Almost everyone has lost someone they love. The aftermath can be bewildering. Playwright David Auburn’s Proof delves headlong into the repercussions of loss, love, genius and madness for one Chicago family. Replete with accolades, Proof won the 2001 Pulitzer Prize for Drama and the Tony Award for Best Play, among others.
Proof’s opening tableau features Catherine (Katrina Clark) asleep on her family’s deck after midnight. It’s the eve of her 25th birthday and the day of her dad Robert’s (Ray Ficca) funeral. Catherine is lost after years of caring for Robert, a legendary, mentally unstable, mathematician. Catherine’s grief is further compounded by the arrival of her dad’s meddling former student Hal (Sam Ludwig) and her well-meaning sister Claire (Liz Osborn).
…captivated for a very swift moving two hours.
Astonishing epiphanies, new loves and old family grievances dissect Catherine’s person as Proof soars fluidly back and forth throughout the years. It soon becomes clear that Catherine has inherited her dad’s tendencies towards genius and madness; but just how much has Catherine inherited?
The University of Chicago in Hyde Park served as Auburn’s inspiration for Proof’s physical setting. The play’s fixation with the correlation between age and academic productivity was bolstered by legends surrounding Hyde Park academics who had “slipped off the tracks” as age descended upon them. Proof’s characters typify the University of Chicago’s proclivity towards eccentricity and academic anxiety.
Auburn’s characters confront each other on Robert’s deck. Set & Costume Designer Kathryn Kawecki’s set is provocative; dreamlike yet realistic. The focal point of Kawecki’s set is a large, brown, wooden deck, complete with the kind of deck furniture I would find on my parent’s back deck. A net sporadically covered in sheets of loose-leaf paper, surrounds the deck like a halo, funneling inwards towards the back of the stage. As characters walk into the house, they are walking into the mouth of a cyclone. Provocative, evocative and illusory, Kawecki’s set is concurrently redolent of trees overhanging a deck, symbolic of the instability of Catherine and Robert’s household, and suggestive of the flow of time. More than that, it is just beautiful and further enhanced by Lighting Designer Robbie Hayes’ colorful and expressive light design. Together, Kawecki and Hayes manage to effortlessly shift time, place and atmosphere. Only the geniuses at 1st Stage could craft a set that is simultaneously so many different worlds.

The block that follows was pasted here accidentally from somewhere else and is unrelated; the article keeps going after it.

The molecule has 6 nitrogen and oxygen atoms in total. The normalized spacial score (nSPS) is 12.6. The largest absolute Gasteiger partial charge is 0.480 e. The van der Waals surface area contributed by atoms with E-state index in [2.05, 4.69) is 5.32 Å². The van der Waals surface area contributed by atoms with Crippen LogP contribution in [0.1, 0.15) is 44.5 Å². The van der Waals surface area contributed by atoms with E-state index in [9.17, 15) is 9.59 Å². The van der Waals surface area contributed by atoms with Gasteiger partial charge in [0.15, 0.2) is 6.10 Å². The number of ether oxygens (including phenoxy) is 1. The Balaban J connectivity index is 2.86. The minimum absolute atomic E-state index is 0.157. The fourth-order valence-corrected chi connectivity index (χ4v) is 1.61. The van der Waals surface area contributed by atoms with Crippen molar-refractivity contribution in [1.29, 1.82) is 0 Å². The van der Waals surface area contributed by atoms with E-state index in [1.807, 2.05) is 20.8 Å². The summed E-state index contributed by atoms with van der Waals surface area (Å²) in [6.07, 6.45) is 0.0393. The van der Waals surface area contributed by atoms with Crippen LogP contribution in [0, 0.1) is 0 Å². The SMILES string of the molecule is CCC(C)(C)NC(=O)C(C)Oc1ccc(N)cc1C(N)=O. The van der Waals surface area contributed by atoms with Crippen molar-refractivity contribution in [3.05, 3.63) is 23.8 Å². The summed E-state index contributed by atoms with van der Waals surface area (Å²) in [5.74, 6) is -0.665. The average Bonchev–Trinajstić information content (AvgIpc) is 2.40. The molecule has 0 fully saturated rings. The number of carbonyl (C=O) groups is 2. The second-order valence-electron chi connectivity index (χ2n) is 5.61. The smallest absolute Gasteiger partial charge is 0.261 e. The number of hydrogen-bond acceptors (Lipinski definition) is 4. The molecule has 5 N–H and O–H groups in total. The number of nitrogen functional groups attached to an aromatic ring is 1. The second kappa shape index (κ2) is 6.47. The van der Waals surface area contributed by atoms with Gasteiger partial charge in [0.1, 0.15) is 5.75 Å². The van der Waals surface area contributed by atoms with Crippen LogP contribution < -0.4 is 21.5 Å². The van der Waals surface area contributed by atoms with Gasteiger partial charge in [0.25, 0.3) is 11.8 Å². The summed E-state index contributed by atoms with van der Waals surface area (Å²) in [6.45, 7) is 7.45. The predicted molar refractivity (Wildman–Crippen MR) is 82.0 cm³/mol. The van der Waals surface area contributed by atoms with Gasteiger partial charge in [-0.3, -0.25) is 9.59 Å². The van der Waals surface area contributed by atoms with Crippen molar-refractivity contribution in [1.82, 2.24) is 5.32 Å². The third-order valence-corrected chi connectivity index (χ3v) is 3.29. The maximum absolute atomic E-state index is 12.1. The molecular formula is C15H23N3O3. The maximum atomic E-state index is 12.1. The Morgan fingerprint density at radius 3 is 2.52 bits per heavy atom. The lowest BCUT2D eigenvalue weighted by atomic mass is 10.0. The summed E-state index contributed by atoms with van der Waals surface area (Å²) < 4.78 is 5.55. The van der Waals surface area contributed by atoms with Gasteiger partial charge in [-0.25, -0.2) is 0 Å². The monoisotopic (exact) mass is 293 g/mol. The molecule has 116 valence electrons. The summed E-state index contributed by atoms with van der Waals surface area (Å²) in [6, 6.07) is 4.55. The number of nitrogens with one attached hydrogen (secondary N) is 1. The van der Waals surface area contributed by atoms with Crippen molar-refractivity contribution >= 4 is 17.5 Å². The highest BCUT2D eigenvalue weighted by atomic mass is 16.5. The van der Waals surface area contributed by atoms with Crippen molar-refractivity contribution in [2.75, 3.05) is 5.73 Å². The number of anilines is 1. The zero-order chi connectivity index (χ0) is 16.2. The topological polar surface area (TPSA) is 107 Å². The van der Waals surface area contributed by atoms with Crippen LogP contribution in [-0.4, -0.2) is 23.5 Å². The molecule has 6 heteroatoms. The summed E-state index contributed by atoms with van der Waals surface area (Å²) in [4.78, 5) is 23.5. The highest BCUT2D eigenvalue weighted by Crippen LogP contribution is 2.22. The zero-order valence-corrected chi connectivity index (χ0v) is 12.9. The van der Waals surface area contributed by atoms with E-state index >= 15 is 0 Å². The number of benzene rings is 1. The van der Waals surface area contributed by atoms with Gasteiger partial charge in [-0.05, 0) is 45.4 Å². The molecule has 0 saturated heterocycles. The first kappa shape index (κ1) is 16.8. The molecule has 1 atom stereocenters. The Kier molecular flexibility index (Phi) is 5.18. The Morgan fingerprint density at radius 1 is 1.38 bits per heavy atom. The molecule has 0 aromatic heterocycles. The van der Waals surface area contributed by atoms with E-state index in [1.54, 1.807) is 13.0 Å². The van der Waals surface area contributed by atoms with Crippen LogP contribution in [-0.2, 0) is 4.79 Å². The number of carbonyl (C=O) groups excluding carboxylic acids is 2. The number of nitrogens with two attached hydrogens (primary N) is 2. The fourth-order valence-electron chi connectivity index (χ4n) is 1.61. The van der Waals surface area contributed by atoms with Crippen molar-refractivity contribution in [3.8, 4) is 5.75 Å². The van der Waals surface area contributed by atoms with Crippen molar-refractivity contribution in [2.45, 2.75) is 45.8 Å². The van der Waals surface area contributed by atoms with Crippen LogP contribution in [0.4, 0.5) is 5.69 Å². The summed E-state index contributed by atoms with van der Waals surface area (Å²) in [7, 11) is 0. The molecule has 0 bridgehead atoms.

Proof affords Clark very little downtime. As Catherine, Clark plays many different roles; devoted daughter, exultant lover, erstwhile student and estranged sister. Up against so many obstacles, Clark’s Catherine is exhausted but explosive. Despite the challenges Clark faces as Catherine, Clark aptly exhibits an impressively versitile kaleidoscope of emotions. Ludwig’s Hal is a lovable, likeable nerd and Clark’s perfect counterpoint. The entire cast is making their 1st Stage debut and yet, not halfway through Proof’s run, they have already found an demonstrably comfortable balance among one another and worked out any awkward kinks.
There is very little not to like about Proof. In the capable hands of 1st Stage veteran Director and current Artistic Director Alex Levy, Proof captivated for a very swift moving two hours. Rife with allusions to mathematics, Proof remains accessible as long as you know the definition of a prime number (wink, wink). Now in its eighth (stellar!) season, 1st Stage has become one of my favorite DC area venues for consistently thought-provoking and compelling plays, minus any pesky, disingenuous gimmicks.
Running Time: 2 hours including a 15-minute intermission.
Advisory: Adult themes and language.
Proof runs through May 8th at 1st Stage located at 1524 Spring Hill Road, McLean, VA 22102. For tickets call (703) 854-1856 or click here.